World’s First Mental Hospital by Rajendra Deva Rajaraja Chola Grandson 1100AD.


India has contributed to the world,

Spirituality,

Philosophy,

Logic,

Astronomy,

Astronomy,

Physics,

Mathematics,

Chemistry,

Cosmology,

Advanced Physics and Astronomy,

Botany,

Zoology,

Taxidermy,

Atomic theory,

Music,

Dance,

Yoga,

Medical equipment,

Medicine,

Surgery,

Cosmetology,

Dentistry,

I can go on adding.

I have written on each of these and more.

Please search term+ ramanan50.

The field of medicine was given priority.

And it is ordained that no fees is to be collected for treating patients and for medicine.

Danvantri is the God of Medicine along with Aswini Devatas.

Featued image is of Lord Danvantri .

Hindus believe both in Mantra ,Mundane cure and Sastra,Surgery.

Early Hindus had home remedies.

Even today,in every Hindu Kitchen one box with Five compartments may be found.

It is called Anjaraipetti in Tamil, meaning ‘ box with Five compartments’

This has,

Pepper,

Mustard,

Turmeric,

Fenugreek, and

Cumin seeds.

By a combination of these most of the common illnesses were cured.

Every king had a Royal physician.

Every village had a medical facility.

In this article let us see how Tamil King Rajaraja Chola organised hospitals.

History records that,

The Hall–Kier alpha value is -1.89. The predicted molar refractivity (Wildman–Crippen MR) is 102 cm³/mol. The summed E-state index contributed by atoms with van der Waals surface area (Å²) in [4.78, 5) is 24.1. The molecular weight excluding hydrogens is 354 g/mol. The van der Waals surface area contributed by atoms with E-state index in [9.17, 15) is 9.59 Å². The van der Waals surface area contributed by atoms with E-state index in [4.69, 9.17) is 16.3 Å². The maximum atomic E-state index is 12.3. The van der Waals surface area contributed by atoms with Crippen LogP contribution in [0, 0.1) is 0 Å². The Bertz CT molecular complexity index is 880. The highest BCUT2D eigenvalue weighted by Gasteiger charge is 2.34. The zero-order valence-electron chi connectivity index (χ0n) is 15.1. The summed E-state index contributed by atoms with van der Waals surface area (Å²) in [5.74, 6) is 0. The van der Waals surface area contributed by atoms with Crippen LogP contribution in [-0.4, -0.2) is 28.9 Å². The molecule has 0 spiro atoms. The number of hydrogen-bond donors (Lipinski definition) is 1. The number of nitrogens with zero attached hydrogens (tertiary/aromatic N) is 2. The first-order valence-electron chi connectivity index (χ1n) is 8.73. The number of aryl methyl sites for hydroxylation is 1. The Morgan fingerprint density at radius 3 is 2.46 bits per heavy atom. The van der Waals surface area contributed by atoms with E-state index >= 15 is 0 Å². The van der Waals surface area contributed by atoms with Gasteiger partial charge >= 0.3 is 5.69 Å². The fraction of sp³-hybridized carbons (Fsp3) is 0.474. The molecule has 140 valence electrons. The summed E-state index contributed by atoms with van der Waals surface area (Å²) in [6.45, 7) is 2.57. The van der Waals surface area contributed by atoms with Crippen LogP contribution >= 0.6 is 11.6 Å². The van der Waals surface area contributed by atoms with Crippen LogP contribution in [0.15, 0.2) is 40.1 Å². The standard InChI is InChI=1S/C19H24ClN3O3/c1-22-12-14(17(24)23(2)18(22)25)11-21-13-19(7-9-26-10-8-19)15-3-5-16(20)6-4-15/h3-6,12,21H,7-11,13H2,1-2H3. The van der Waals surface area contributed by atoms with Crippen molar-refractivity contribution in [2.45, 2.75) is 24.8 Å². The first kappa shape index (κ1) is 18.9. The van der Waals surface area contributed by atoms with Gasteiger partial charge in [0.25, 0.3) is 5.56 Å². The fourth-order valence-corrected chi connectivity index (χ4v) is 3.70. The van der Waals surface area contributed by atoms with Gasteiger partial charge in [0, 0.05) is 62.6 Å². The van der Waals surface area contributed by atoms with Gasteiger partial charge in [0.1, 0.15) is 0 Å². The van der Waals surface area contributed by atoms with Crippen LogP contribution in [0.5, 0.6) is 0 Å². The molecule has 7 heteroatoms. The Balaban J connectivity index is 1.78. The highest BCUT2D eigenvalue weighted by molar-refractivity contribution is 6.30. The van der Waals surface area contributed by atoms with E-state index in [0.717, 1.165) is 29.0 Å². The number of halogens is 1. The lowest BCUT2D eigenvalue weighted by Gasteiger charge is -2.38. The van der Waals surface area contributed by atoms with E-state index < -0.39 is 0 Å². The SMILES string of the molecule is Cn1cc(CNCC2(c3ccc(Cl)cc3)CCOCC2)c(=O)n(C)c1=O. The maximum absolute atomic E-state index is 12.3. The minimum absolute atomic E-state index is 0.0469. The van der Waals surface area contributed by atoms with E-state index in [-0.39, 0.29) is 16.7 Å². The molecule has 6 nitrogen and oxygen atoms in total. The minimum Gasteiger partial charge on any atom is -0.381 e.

The earliest documented institutions aiming to provide cures were ancient Egyptiantemples. In ancient Greece, temples dedicated to the healer-god Asclepius, known as Asclepieia (Ancient Greek: Ἀσκληπιεῖα, sing. Asclepieion, Ἀσκληπιεῖον), functioned as centres of medical advice, prognosis, and healing.At these shrines, patients would enter a dream-like state of induced sleep known as enkoimesis (ἐγκοίμησις) not unlike anesthesia, in which they either received guidance from the deity in a dream or were cured by surgery. Asclepeia provided carefully controlled spaces conducive to healing and fulfilled several of the requirements of institutions created for healing. In the Asclepieion of Epidaurus, three large marble boards dated to 350 BC preserve the names, case histories, complaints, and cures of about 70 patients who came to the temple with a problem and shed it there. Some of the surgical cures listed, such as the opening of an abdominal abscess or the removal of traumatic foreign material, are realistic enough to have taken place, but with the patient in a state of enkoimesis induced with the help of soporific substances such as opium.The worship of Asclepius was adopted by the Romans. Under his Roman name Æsculapius, he was provided with a temple (291 BC) on an island in the Tiber in Rome, where similar rites were performed.